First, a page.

potential impact of genetically modified crops and pesticides, not to mention fair pricing and plastic packaging. Indeed, consider the current health impacts alongside the social and environmental impacts and the case for a complete overhaul of our food systems becomes all the more compelling. “We have a food system that is changing, that is under threat,” said Pamela Byrne, Food Safety of Ireland CEO, “but what is the solution?”
Indeed, once we are all on the same page and have admitted there is a problem, the next step is to start thinking about possible solutions. This is where the EU Commission’s €10 billion will come in handy, but there is another pan-European project tackling some of these issues. Launched in November 2016, EITFood (the European Institute of Innovation and Technology’s new food programme), connects 50 partners from leading businesses, universities, research centres and institutes across 13 countries in Europe and from the entire food value chain. From the UK, the universities of Reading, Cambridge and Queen’s University Belfast are all involved, but flick through the partners list and you will find everyone from John Deere and PepsiCo to Siemens and Sodexo. “There is no initiative even close to this,” said Ellen de Brabander, senior VP for research and development at Pepsico and the former (and first) CEO of EIT-Food.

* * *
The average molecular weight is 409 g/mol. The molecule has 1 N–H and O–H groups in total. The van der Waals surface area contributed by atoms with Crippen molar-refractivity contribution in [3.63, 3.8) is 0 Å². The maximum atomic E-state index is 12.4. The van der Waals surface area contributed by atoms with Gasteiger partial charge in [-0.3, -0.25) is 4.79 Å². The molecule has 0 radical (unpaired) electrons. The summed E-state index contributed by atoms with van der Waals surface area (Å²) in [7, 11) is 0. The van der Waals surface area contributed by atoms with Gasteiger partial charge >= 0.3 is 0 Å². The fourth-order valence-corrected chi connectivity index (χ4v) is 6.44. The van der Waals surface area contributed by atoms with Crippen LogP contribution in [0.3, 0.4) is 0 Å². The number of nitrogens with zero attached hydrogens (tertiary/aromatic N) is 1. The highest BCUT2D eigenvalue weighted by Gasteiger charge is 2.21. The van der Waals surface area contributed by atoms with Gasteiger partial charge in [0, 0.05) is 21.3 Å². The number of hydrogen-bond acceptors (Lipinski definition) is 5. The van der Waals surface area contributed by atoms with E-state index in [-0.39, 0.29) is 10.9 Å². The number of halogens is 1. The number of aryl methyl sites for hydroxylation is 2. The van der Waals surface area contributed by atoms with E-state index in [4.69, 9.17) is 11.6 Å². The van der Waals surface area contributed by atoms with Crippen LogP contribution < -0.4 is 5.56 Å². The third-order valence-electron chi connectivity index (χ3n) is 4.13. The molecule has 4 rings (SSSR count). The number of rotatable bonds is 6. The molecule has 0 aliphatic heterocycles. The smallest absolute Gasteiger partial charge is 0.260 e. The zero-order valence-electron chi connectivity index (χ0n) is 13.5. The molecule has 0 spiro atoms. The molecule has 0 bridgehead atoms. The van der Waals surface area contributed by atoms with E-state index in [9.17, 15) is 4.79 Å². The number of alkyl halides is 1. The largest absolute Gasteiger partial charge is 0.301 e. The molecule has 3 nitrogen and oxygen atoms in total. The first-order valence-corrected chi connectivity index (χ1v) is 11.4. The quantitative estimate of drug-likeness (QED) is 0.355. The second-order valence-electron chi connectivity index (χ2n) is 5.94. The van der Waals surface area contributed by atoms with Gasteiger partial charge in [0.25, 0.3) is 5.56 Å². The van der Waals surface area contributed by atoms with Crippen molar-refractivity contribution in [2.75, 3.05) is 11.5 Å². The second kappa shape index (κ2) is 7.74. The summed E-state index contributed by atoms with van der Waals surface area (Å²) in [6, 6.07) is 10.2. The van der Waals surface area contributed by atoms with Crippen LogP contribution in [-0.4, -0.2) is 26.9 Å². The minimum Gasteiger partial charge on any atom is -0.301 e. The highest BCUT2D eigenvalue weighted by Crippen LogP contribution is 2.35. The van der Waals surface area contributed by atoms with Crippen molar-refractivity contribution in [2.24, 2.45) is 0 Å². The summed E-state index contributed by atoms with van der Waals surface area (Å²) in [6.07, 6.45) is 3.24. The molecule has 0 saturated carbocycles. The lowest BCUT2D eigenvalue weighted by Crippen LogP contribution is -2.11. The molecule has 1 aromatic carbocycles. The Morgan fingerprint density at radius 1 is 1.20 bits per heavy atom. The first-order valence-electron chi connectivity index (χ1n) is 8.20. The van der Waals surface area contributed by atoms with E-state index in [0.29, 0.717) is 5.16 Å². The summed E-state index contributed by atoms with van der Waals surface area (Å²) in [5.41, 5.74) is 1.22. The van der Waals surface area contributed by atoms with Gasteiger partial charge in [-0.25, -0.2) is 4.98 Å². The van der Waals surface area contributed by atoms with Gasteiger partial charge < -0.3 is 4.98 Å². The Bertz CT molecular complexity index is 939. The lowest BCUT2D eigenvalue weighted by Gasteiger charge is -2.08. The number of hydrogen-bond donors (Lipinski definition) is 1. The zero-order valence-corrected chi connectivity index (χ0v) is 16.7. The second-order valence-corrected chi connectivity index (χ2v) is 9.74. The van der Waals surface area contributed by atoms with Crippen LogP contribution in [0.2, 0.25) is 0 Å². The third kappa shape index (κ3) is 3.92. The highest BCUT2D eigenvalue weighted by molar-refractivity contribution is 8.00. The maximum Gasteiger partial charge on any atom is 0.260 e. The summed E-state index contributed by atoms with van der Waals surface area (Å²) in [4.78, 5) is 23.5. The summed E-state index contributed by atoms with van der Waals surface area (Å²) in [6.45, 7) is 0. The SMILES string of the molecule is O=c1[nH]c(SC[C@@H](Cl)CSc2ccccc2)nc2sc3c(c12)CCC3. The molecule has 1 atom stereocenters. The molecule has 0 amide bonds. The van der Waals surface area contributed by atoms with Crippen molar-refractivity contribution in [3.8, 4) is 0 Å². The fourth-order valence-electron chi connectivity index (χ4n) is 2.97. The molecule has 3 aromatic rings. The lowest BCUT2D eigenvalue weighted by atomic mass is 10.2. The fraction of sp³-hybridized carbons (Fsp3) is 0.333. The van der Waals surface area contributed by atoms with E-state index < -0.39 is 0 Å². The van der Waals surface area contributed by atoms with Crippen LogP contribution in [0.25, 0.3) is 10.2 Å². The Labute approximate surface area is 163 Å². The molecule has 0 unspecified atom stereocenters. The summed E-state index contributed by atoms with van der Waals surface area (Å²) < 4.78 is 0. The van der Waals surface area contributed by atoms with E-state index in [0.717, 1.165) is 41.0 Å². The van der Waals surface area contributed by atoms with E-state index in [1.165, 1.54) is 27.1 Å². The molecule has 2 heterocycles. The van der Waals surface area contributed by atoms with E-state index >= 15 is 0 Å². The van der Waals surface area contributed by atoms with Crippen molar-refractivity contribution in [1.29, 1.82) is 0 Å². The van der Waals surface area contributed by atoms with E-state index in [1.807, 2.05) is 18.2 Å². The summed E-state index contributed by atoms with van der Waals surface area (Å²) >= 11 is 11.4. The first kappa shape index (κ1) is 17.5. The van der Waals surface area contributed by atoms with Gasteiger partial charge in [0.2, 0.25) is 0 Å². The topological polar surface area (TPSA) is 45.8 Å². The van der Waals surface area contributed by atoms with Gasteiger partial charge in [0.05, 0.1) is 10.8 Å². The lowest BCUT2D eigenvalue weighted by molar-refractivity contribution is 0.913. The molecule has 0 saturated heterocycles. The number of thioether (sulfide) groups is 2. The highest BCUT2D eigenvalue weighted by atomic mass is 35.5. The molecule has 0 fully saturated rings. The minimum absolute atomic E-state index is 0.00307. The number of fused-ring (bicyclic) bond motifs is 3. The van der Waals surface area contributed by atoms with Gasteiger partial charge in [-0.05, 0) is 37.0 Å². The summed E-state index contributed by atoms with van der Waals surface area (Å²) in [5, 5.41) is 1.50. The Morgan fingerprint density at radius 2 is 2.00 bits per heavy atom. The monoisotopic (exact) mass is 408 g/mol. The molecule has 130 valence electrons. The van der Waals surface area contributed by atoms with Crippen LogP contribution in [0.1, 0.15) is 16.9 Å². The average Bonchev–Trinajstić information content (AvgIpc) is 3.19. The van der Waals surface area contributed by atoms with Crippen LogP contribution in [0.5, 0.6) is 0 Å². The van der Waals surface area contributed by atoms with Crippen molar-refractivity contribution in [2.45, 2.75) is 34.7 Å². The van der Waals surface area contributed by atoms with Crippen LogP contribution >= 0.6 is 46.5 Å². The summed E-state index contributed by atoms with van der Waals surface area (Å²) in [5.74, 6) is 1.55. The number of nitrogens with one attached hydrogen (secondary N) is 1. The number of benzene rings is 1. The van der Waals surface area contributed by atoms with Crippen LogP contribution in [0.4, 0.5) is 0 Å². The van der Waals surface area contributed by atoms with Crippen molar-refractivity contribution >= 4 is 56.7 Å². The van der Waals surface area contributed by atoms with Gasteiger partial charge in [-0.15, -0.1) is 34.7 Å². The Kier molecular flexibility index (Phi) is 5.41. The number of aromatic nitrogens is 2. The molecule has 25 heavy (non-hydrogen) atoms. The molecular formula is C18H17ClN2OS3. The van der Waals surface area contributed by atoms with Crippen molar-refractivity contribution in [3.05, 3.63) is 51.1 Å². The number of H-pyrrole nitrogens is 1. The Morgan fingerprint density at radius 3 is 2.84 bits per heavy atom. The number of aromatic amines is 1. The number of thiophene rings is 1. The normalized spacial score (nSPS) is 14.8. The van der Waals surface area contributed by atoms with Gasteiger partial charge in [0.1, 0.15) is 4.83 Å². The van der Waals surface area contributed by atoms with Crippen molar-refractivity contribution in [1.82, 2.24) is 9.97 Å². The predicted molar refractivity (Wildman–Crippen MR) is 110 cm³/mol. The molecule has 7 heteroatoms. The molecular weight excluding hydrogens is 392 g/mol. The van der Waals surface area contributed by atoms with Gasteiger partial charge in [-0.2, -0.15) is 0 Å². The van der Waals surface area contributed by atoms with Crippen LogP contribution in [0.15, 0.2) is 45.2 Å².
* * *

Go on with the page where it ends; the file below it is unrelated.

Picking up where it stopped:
The programme’s ambition is laudable: to redesign the way we produce, deliver, consume and recycle our food and to create a future-proof and effective food sector that supports a sustainable and circular bio-economy. It has seven years and €1.2 billion (25% from EU and 75% from partners) to make a start, but just a year in and there are already some “exciting signs” of what’s possible in this kind of collaboration, Filip Fontaine told safefood, in his first interview as the initiative’s interim CEO. “EIT-Food is about bringing together the people who have the skills and the reach to change things,” he explained. “People can be working in siloes and on their own ‘islands’ so this collaborative approach will move things up a gear.”